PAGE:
HSEall set for blitz on quad bike safety…
By Robert Davies
NEW safety guidance for agricultural quad bike manufacturers could be published at the Smithfield Show.
David Mattey, the Health and Safety Executives chief agricultural inspector, says that revision of Provision and Use of Work Equipment regulations had now brought the issue of ATV safety to a head.
But he told a recent HSE press briefing at Ewloe, north Wales, that if on-going research indicated that cages or roll bars created more danger than they prevented, there would be no compulsion to fit them.
"We and the Agricultural Engineers Association are still looking into the reaction of a bike when it goes over in relation to the position of the driver being thrown off," said Mr Mattey.
It was question of waiting until the investigation was complete, but he admitted that it would not be easy to design a way of protecting the operator that did not make the machine more intrinsically unstable.
He acknowledged that HSE activities added to the pressures on crisis ridden farmers, but insisted that there could be no let up on safety. In most cases solutions to safety problems did not cost a lot of money.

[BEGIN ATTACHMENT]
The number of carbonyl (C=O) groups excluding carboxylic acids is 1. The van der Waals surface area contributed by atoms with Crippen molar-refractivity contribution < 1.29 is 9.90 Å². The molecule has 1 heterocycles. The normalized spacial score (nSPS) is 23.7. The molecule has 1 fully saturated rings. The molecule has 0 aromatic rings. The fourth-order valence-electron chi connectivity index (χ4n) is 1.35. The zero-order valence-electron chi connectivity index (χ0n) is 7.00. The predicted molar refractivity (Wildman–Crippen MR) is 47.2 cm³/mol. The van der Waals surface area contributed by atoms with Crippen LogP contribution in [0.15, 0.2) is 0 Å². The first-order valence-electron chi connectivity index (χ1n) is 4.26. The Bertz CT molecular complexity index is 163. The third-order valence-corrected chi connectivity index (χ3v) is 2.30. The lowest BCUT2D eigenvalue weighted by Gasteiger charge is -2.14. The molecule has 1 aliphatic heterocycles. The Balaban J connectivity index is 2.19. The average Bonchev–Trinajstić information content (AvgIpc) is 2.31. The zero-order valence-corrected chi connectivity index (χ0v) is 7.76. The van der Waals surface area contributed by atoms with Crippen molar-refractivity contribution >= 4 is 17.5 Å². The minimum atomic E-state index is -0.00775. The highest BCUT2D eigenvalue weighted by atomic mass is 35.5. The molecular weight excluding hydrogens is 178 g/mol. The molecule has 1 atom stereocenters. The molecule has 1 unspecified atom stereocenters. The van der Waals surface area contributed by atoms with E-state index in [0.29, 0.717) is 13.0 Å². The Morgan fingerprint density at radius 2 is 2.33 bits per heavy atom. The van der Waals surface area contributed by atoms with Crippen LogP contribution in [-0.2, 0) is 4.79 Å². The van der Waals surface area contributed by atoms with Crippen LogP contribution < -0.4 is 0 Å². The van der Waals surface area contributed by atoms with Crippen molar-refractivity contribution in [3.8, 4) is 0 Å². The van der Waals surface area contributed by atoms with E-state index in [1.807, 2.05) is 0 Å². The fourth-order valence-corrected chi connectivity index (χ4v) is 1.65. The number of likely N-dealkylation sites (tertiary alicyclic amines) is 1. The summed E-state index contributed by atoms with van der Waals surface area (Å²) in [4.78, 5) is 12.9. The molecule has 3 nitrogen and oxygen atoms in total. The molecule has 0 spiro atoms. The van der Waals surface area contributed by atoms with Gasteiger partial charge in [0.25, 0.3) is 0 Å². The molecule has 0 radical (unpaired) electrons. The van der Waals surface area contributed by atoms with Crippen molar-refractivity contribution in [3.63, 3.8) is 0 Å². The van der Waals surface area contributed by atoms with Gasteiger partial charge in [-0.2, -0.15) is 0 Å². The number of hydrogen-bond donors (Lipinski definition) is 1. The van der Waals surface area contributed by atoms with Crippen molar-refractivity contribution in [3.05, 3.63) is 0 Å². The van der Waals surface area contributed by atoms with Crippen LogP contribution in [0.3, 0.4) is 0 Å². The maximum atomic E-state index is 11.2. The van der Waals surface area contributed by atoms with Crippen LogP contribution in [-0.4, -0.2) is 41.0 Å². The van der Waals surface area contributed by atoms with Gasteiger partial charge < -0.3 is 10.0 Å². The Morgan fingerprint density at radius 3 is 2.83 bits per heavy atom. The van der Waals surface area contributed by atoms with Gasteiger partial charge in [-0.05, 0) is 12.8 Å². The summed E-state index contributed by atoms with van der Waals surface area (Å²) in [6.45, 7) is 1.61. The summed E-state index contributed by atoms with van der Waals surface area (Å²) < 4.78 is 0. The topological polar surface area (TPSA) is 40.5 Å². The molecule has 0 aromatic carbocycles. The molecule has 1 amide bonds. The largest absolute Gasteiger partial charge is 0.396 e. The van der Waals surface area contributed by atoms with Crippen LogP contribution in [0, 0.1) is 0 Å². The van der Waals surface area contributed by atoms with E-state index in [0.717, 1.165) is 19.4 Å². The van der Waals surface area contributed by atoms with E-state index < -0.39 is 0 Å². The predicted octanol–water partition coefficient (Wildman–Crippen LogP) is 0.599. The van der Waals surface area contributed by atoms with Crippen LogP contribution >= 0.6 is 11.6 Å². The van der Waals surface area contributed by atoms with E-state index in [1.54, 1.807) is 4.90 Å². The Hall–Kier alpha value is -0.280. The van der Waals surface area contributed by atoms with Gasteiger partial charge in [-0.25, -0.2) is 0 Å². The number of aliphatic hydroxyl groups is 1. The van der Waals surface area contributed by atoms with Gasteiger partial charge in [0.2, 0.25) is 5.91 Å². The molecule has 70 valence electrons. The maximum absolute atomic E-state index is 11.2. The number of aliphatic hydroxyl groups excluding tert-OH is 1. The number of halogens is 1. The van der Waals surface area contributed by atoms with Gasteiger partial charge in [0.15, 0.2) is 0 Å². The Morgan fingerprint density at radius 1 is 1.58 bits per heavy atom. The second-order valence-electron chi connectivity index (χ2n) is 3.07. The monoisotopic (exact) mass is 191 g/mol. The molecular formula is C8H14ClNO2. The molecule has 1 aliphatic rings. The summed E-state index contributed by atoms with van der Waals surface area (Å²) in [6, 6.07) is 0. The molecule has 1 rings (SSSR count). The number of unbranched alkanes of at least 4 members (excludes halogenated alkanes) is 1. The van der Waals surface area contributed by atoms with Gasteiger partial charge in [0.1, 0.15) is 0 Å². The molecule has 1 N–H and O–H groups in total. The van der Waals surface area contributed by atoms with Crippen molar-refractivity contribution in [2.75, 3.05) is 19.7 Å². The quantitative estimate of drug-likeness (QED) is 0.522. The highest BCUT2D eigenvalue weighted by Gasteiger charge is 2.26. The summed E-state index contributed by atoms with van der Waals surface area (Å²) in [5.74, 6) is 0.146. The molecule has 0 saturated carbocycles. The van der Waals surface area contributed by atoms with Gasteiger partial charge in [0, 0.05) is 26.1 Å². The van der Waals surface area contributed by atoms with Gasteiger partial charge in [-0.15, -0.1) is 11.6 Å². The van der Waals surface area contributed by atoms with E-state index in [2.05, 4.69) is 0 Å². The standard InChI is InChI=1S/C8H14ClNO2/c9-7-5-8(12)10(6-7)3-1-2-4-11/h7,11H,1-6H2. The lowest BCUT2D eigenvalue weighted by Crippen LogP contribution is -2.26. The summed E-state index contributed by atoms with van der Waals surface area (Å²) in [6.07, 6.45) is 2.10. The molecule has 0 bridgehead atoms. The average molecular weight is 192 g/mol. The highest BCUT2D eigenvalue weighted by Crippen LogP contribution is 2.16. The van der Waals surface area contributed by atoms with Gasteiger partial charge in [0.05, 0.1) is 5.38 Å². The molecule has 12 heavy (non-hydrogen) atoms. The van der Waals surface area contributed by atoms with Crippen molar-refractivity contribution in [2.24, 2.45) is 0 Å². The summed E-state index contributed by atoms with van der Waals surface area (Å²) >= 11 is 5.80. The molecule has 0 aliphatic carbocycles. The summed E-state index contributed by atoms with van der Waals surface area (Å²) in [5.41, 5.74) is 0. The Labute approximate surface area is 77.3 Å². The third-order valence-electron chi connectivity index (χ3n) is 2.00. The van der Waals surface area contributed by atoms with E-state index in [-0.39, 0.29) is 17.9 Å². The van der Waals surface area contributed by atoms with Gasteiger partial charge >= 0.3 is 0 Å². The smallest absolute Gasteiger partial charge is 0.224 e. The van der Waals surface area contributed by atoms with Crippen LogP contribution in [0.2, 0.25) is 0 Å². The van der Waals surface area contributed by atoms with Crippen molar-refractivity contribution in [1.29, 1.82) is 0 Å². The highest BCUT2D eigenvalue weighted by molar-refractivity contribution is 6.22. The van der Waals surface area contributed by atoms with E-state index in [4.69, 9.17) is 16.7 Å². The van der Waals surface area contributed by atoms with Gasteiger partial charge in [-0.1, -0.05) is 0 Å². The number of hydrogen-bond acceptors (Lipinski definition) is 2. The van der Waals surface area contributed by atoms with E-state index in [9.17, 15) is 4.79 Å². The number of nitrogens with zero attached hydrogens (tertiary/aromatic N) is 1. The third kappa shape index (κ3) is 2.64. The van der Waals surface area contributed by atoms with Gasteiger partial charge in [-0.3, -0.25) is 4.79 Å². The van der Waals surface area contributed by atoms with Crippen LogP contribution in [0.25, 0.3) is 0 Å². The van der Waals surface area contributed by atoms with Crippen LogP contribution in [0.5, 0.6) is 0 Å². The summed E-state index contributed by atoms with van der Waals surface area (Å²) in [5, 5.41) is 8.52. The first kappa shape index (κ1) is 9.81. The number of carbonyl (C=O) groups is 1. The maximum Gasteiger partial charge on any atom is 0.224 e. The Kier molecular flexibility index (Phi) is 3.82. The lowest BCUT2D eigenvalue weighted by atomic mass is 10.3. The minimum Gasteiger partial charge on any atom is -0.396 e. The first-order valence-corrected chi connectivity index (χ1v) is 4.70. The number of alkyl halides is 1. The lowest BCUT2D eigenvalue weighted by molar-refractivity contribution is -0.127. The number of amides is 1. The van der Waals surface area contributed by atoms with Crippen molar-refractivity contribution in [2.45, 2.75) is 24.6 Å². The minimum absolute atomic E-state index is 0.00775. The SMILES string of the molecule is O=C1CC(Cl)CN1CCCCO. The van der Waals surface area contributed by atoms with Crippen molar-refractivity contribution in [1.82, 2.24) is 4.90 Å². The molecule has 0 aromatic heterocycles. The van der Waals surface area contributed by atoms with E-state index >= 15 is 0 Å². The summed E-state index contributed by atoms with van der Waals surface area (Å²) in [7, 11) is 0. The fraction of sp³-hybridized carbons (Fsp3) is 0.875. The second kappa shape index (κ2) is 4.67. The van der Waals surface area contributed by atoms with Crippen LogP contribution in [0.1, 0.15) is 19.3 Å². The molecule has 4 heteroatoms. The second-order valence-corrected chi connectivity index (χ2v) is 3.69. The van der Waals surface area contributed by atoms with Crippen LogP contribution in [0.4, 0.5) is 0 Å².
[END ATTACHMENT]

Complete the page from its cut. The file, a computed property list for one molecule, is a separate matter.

Blitz inspections would continue, but a novel pilot scheme in the West Midlands was using the tactic of visiting 200 farmers wives to persuade them to make their partners and children more safety conscious.
A total of 22 deaths had occurred on farms since the end of April, and moving vehicles remained the biggest killers. The HSE was looking at ways of improving the delivery of safety advice. This included an evaluation of the effectiveness of teaching packs used by colleges.
Putting more HSE inspectors on the road was deemed not to be the answer. It was necessary to change farmers psychological attitudes to farm safety. A cultural shift was needed. Machine operators should get better training, and manufacturers and dealers could provide some of this. There was not much point in simply leaving a handbook for a busy farmer to read.